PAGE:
The Fifth Sunday of Ordinary Time
I don’t think most of us need to think real hard about what it means to suffer. We have all had, and will have, more than our share of it. Whether it’s the illness and even death of loved ones, or our own illnesses, or unemployment, underemployment, and difficulties at our job, or strife in our families, or any one of many other issues, we have all encountered suffering at some level, at some point in our lives. When we are going through it, it can be hard to find meaning in that suffering. Why would God let us suffer, or let our loved ones suffer, as they do, and not intervene? What purpose does our pain and sadness serve?
The reality of suffering is something of a mystery for us. Today we hear it in our first reading: Job, the innocent man, has been the victim of Satan’s testing: he has lost his family and riches, and has been afflicted physically. His friends have gathered around and given him all the stock answers as to why he is suffering: that he, or his ancestors, must have sinned and offended God, and so God allowed him to suffer in this way. But Job rejects that thinking, as we all should: it is offensive. Even if we accept that our sins have been great, this reduces God to a capricious child who throws away his toys when he tires of them.
That’s not Job’s God and it’s not our God either. And we still have that notion of suffering among us, I’m afraid. Many people think they are being punished by God because of their sins when they are suffering. And there is some logic to it: our sins do bring on sadness in this life. Sin does have consequences, and while these consequences are not God’s will for us, they are a result of our poor choices. But God does not penalize us in this way by willing our suffering.
In fact, God has such a distaste for our suffering, that he sent his only Son to come and redeem us. Jesus was one who suffered too, remember: being nailed to the cross, dying for our sins – but even before that, weeping with those who wept for loved ones, lamenting the hardness of heart of the children of Israel, being tempted by the devil in the desert, even understanding the hungry crowd and miraculously providing a meal for them out of five loaves and a couple of fish. Jesus felt our affliction and suffering personally, and never abandoned anyone engaged in it.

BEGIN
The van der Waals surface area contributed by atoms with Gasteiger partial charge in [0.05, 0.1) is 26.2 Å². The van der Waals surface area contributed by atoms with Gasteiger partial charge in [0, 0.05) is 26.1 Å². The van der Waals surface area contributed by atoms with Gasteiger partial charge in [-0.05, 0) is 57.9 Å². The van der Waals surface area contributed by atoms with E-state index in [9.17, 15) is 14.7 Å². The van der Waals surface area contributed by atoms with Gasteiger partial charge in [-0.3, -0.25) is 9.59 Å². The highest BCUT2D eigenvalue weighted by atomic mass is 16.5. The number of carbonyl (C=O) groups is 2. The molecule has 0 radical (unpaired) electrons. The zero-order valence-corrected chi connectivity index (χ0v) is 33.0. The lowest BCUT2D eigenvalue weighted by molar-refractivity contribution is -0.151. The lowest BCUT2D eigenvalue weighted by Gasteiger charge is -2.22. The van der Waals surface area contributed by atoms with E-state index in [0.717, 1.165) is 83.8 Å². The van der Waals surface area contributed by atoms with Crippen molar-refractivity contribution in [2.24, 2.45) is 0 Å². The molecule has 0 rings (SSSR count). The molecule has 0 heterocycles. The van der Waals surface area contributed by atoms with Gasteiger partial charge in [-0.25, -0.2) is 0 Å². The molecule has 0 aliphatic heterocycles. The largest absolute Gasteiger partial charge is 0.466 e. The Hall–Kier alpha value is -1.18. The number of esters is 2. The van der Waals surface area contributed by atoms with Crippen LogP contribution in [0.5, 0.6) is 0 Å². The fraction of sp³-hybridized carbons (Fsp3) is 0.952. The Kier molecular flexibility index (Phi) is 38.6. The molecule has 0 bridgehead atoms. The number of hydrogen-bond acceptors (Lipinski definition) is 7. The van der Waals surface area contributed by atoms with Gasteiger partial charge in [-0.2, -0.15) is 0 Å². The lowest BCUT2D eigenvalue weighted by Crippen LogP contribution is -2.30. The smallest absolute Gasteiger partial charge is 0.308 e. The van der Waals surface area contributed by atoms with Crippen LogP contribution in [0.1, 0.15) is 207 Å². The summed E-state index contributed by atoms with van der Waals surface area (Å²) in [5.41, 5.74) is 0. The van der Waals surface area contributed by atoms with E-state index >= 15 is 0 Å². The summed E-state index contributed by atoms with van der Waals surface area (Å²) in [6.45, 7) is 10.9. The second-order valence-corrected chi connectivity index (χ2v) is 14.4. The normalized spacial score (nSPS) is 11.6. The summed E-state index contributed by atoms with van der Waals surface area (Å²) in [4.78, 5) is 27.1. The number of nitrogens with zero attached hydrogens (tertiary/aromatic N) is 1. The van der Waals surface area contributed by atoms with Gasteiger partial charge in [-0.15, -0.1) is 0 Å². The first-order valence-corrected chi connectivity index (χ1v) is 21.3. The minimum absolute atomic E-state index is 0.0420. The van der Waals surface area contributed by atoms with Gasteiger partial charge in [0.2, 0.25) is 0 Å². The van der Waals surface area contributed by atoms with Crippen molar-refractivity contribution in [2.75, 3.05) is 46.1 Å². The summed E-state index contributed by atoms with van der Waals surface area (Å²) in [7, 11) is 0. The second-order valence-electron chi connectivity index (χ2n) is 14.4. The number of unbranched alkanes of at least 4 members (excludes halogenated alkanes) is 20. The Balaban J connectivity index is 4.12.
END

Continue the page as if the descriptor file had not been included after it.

In today’s Gospel, Jesus is found healing. First Peter’s mother-in-law, and then those who came to him at sundown. In this reading, Jesus is a sign of God’s desire to deal with suffering. We do not deny the presence of suffering and the tragic in our lives, in fact, we do what we can to overcome it. But while Jesus deals with suffering and cures illnesses in these stories, he doesn’t eliminate all pain from the world. In the same way, somehow, we deal with the suffering that presents itself to us, and its causes as we can, and are left with the awesome mystery of what remains.
But the key here is that our God is with us in our suffering, and so we are called to be there for others who are suffering. Indeed, we are partners with them in their suffering. That’s how this always works. When we pray, we open the door for our God to walk with us through suffering. If it’s his will that we be cured or the situation would change, that will happen, but whatever happens, we are not alone in it. And when others suffer, we are the hands and feet and voice of Jesus as he walks with them in their pain.
This weekend we kick off our annual diocesan Catholic Ministries Annual Appeal which funds the various ministries of the diocese of Joliet. We at Saint Mary’s depend on these ministries to help us: educating seminarians like Andrew, our new intern, and our weekend seminarian Matthew; and supporting the efforts of our school and religious education program. In addition, through the efforts of Catholic Charities, housing is provided for those who are in need, and meals are served to the hungry. We are blessed that we can come together as a diocese to provide these services, all for the Glory of God.
We can’t make all of the suffering in the whole world go away. But we can do the little things that make others’ suffering a little less, helping them to know the healing presence of Christ, together.